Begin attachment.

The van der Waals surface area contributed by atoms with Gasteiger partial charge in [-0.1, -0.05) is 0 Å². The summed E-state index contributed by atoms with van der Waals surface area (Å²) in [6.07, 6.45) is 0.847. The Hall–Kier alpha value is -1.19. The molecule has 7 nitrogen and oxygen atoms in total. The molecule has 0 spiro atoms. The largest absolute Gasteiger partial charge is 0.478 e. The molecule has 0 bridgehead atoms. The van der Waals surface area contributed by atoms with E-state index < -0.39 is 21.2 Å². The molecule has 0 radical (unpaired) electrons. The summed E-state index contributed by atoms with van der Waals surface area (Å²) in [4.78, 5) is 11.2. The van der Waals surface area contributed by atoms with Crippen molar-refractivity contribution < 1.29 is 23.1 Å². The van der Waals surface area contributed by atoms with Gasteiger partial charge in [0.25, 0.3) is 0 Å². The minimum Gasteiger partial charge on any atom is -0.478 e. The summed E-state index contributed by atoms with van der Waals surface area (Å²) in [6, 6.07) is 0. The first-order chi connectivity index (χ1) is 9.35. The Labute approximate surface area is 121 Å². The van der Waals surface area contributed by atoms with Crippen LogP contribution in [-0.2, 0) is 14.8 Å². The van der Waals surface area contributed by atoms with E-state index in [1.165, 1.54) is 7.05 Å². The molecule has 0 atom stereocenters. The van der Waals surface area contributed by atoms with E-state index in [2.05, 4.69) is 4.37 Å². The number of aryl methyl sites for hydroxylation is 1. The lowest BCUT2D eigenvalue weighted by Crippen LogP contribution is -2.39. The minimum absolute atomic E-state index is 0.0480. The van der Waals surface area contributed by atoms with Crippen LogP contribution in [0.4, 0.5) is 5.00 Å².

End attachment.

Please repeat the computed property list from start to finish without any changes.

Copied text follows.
The van der Waals surface area contributed by atoms with Gasteiger partial charge in [-0.1, -0.05) is 0 Å². The summed E-state index contributed by atoms with van der Waals surface area (Å²) in [6.07, 6.45) is 0.847. The Hall–Kier alpha value is -1.19. The molecule has 7 nitrogen and oxygen atoms in total. The molecule has 0 spiro atoms. The largest absolute Gasteiger partial charge is 0.478 e. The molecule has 0 bridgehead atoms. The van der Waals surface area contributed by atoms with E-state index < -0.39 is 21.2 Å². The molecule has 0 radical (unpaired) electrons. The summed E-state index contributed by atoms with van der Waals surface area (Å²) in [4.78, 5) is 11.2. The van der Waals surface area contributed by atoms with Crippen molar-refractivity contribution < 1.29 is 23.1 Å². The van der Waals surface area contributed by atoms with Gasteiger partial charge in [0.25, 0.3) is 0 Å². The minimum Gasteiger partial charge on any atom is -0.478 e. The summed E-state index contributed by atoms with van der Waals surface area (Å²) in [6, 6.07) is 0. The first-order chi connectivity index (χ1) is 9.35. The Labute approximate surface area is 121 Å². The van der Waals surface area contributed by atoms with Crippen LogP contribution in [-0.2, 0) is 14.8 Å². The van der Waals surface area contributed by atoms with E-state index in [1.165, 1.54) is 7.05 Å². The molecule has 0 atom stereocenters. The van der Waals surface area contributed by atoms with E-state index in [2.05, 4.69) is 4.37 Å². The number of aryl methyl sites for hydroxylation is 1. The lowest BCUT2D eigenvalue weighted by Crippen LogP contribution is -2.39. The minimum absolute atomic E-state index is 0.0480. The van der Waals surface area contributed by atoms with Crippen LogP contribution in [0.4, 0.5) is 5.00 Å².